Repost from 9-27-2019
Why the U.S. needs to encourage
Americans to hold gold
We have always believed that citizen ownership of physical gold is in the national best interest, not just the best interest of its accumulators. In the event of a worldwide economic breakdown or a realignment of the global monetary system, it would be good for the country to have a storehouse of gold held by the populace. China encourages citizen gold ownership for precisely that reason.
“With a growing number of countries encouraging their central banks and citizens to acquire gold,” writes The Federalist‘s Sean Fieler, “it is increasingly reasonable to assume that gold will be part of the world’s monetary future, not just its past. The U.S. Treasury should embrace policies that will attract more of the world’s gold to America and better position our citizens and our nation for whatever the monetary future may hold.”
“The recent unrest in money markets, which briefly caused short-term interest rates to get out of the Federal Reserve’s control, won’t undermine the central bank’s ability to achieve its longer-term economic goals. That said, it does signal that something’s very wrong with the financial system.”
USAGOLD note: The former president of the Federal Reserve Bank of Minneapolis breaks down the repo problem in straightforward terms and issues a practical warning to policy makers about what might lie ahead.
Repost from 9-25-2019
(USAGOLD – 10/2/2019) – Gold continued its advance begun yesterday in the wake of a government report that factory production had contracted – an indication that “the fallout from the U.S.-China trade war is spreading to the U.S. economy,” according to a Reuters report this morning. The metal is up $11 on the day at $1493. Silver is up 8¢ at 17.40. Adding to the concern about a slowing economy, a report released by ADP and Moody’s Analytics this morning shows signs of a tightening labor market.
“[Fed chair Jay] Powell has admitted that the central bank has no playbook for dealing with a prolonged trade war,” writes Bloomberg opinion columnist Brian Chappatta. “So far, his answer has been to drop interest rates time and again. This time might be trickier: He might have to both announce another cut and reveal that the Fed will increase the size of its balance sheet just a few months after shrinking it — and avoid spooking markets at the same time.”
The 344 point drop in the Dow Jones Industrial Average yesterday and 135 point drop so far today suggests stock investors might already be spooked. On the other hand, “[g]old,” says the UK’s CityIndex, “has been one the main beneficiaries from Tuesday’s publication of a very poor US manufacturing PMI report which caused havoc in the markets. The news hurt stocks and the US dollar, causing bond yields to fall as investors sought the relative safety of government bonds. Dollar-denominated and safe-haven gold thus found itself in unexpected demand after falling noticeably in the previous days. With yields falling again, this also helped to boost the noninterest-bearing metal’s appeal on a relative basis.”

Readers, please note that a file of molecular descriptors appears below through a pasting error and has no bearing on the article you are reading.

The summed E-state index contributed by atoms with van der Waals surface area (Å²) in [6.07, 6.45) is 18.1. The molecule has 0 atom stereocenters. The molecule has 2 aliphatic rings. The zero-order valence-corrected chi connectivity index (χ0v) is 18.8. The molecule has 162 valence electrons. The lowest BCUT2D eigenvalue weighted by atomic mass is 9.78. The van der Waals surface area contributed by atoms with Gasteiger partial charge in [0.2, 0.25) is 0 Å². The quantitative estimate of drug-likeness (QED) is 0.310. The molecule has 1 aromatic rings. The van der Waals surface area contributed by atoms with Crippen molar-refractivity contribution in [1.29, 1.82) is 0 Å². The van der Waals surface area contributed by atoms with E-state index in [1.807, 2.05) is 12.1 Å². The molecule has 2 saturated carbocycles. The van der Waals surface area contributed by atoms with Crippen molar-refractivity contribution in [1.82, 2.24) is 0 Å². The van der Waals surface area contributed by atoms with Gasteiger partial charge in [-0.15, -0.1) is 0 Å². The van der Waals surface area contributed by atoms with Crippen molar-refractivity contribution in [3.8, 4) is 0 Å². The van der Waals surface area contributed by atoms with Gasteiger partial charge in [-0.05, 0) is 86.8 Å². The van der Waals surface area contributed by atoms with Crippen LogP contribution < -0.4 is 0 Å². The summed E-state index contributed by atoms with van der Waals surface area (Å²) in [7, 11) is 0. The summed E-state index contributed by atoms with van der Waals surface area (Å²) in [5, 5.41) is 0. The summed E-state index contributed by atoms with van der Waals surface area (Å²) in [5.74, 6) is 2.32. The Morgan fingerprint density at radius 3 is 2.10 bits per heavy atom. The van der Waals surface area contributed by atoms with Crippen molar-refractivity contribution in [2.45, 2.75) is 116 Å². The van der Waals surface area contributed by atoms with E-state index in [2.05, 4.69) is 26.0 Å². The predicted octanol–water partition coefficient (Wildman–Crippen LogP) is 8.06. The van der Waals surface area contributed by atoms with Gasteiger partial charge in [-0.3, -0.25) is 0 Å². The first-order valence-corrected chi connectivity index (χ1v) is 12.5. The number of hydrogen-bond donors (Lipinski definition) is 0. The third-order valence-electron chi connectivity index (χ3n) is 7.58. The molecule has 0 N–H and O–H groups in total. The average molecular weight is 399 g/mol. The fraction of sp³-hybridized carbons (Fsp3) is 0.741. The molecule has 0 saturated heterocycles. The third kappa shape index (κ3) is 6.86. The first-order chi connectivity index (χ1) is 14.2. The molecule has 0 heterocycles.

Quote of the Day
“We have a distinctive philosophy around gold. We believe gold has unique risk/reward characteristics that enable it to help preserve real value over the long term. We use gold as a potential hedge and do not speculate on its price over the next six to 12 months. We believe it is not possible to forecast the price of gold or, for that matter, the price of other investment assets. This, in fact, is why we have a potential hedge . . .” – Thomas Kertsos, First Eagle Investment Management*, Gold Hub interview
Chart note: If you sensed an increase in gold volatility, your instincts were correct. Analysts generally associate a rise in gold market volatility with investor concerns about geopolitical, economic and financial insecurity as traders and speculators buy and sell on the basis of unfolding events. Unpredictability with respect to the trade war between the United States and China has been a significant source of gold market volatility over the past several weeks.
*First Eagle is a venerable Wall Street firm that has been in the investment business since the 1860s.
“This lens suggests that prices are being pressured by extremely skewed positioning as the marginal chart signal prompts a herd of gold bulls to reduce their net length. However, our positioning analytics suggest that the weakness in prices is more likely to be driven by a minor shakeout in length than any major changes in positioning, given that most length is still comfortably sitting on hefty profits.”
USAGOLD note: TD Securities unshaken by downside drift . . . .
“Bloomberg investigates how an unexpected diplomatic friendship between Venezuela and Turkey grew into a financial lifeline for Maduro – allowing him to sell off the country’s gold reserves and keep his regime in power.”